Guest post: Scared of change? How your company can manage innovation risk
Artical originally written for our partners Companies Digest.
There's an old Chinese proverb that says "When the winds of change blow, some people build walls and others build windmills." In other words, some people (and companies) shy away from change, instead preferring the comfy slippers of the status quo. But for others, change is the chance to learn and grow. It’s something to be embraced.
The fact is that only by innovating and adapting will a company stand any chance of surviving in the long term. But the draw of if it ain’t broke don’t fix it can be incredibly strong, and abandoning tried and tested working practices certainly isn’t for the fainthearted.
The key lies in finding a balance, coming up with new innovations and tackling challenges whilst also minimising any potential dangers. After all, every company’s situation - particularly in terms of skills and finances - is different. But by understanding the risks of innovation, a balance can usually be struck.
Of course, being bold and disruptive in your innovation efforts doesn’t automatically mean being reckless. Innovative projects must be supported by a solid framework backed by considered financial planning. This is where a solid R&D strategy is worth its weight in gold.
Here we delve into what it is that makes innovation so scary and how those fears can be mitigated.
1. Actually understand what the risks are
Assessing the risks the company is willing and able to take will help your client better understand their challenges. Not just financial but legal, technical, logistical, HR and safety issues - to name just a few - will be important factors.
In order to gain the most accurate overview of where the company stands right now, different employees both internal and external should be consulted.
Then there’s the stakeholders, including of course the shareholders. What level of risk are they willing to take? After all, different personalities mean some are keen to be ambitious and shoot for the moon while others are much more cautious. But only when the bare facts are presented can a true, realistic R&D strategy be formed.
2. Grab all the financial support available
The government wants UK companies to innovate. That’s a fact.
Innovation not only boosts individual company growth but it also benefits the wider economy through job creation. This helps bolster the government’s coffers whilst ensuring the country’s competitiveness on the global stage.
This is why a range of financial incentives have been offered to UK companies by the government over the last twenty years. One of them is the highly generous R&D Tax Credits scheme.
Allowing eligible companies to claim up to 33% of their R&D expenditure back as a credit from HMRC, the scope of projects that can attract R&D tax relief is huge. Open to any UK-based company of any size and in any industry, far too many companies are still missing out on thousands of pounds of tax relief they’re rightfully entitled to. Companies either apply using the SME branch of the scheme or RDEC, depending on size, turnover and whether any previous state aid has been received.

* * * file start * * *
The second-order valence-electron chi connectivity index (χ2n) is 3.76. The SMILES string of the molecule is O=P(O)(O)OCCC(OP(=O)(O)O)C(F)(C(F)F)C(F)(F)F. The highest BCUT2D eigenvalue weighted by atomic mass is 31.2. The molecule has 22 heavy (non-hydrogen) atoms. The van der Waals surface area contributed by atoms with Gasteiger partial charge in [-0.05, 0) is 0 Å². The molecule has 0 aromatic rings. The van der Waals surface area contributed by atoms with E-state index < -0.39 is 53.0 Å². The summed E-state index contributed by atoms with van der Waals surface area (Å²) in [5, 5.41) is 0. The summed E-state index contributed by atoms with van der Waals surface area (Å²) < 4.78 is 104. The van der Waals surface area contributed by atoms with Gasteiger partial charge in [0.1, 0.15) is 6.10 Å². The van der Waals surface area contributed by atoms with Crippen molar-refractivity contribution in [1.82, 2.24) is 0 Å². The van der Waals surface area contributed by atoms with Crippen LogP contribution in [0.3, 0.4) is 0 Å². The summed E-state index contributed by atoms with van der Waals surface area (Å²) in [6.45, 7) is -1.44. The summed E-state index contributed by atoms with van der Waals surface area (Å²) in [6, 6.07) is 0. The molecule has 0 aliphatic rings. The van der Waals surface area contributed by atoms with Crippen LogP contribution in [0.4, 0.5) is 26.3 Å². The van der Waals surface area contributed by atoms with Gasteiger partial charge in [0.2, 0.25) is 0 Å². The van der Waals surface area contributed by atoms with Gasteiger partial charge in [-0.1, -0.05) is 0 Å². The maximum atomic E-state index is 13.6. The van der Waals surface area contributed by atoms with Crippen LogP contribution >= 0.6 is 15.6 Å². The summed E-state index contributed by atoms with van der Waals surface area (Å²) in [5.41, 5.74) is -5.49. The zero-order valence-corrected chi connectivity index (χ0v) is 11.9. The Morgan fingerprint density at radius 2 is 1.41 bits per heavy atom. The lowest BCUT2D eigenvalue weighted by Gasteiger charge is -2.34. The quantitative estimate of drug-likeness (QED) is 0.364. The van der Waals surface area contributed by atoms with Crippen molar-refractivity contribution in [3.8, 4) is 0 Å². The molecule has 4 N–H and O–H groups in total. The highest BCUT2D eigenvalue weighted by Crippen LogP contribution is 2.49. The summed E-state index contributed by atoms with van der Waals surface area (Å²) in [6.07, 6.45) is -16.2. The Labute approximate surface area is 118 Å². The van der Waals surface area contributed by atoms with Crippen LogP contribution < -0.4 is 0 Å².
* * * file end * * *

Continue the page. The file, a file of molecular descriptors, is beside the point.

Some companies (and your clients may well come under this category) simply don’t know the scheme exists. Others don’t know where to start when it comes to claiming or wrongfully believe they won’t qualify.
Your accountancy firm is about so much more than simply filing tax returns. You strive to offer your clients the very best range of services, not just for their benefit but also to build your brand.
That’s why many practices are offering an R&D tax claims service by using an online R&D claims portal. Do your homework, but by finding a specialist consultancy to collaborate with you can expand your range of services whilst also earning a nice little kickback.
3. Tackle the biggest risks first
Once the risks of innovation have been identified, they need to be broken down into ‘quick wins’ and longer-term goals. But once the most significant risks have been addressed (budget, expertise, logistics etc.), smaller risks tend to become clearer. This is also an important tool in helping ensure the R&D project isn’t completely derailed later on, potentially wasting a lot of time, resources and money.
Companies should therefore be comfortable with the hefty risks early on and work on the detail later.
4. See risk as a positive thing
Although risk can lead to big rewards, it’s tempting to shy away from the chance of potential failure. But only by experimental trial and error can any progress ever be made. And if it does go wrong, there’s aways the ability to pivot, to change direction, and make things right.
One way of doing this is through a positive company culture of innovation. It takes time, but by weaving an innovative outlook into the workforce - and giving them freedom to express their ideas - can great things happen. It’s about a positive attitude.
5. See risk management as a continuous process
An effective programme of innovation isn’t something that can just be done once and that’s it. It’s something that is constantly evolving, necessitating constant revision of your R&D strategy. Risks too will evolve over time, why is why being proactive about tackling them on an ongoing basis will help prevent problems down the line.
Yes it would be great to start a project and always get it right first time with a predictable outcome. But only by hitting a dead end can further technical and scientific research occur - and that’s what leads to R&D tax relief.
- Submitting R&D tax claims since 2001
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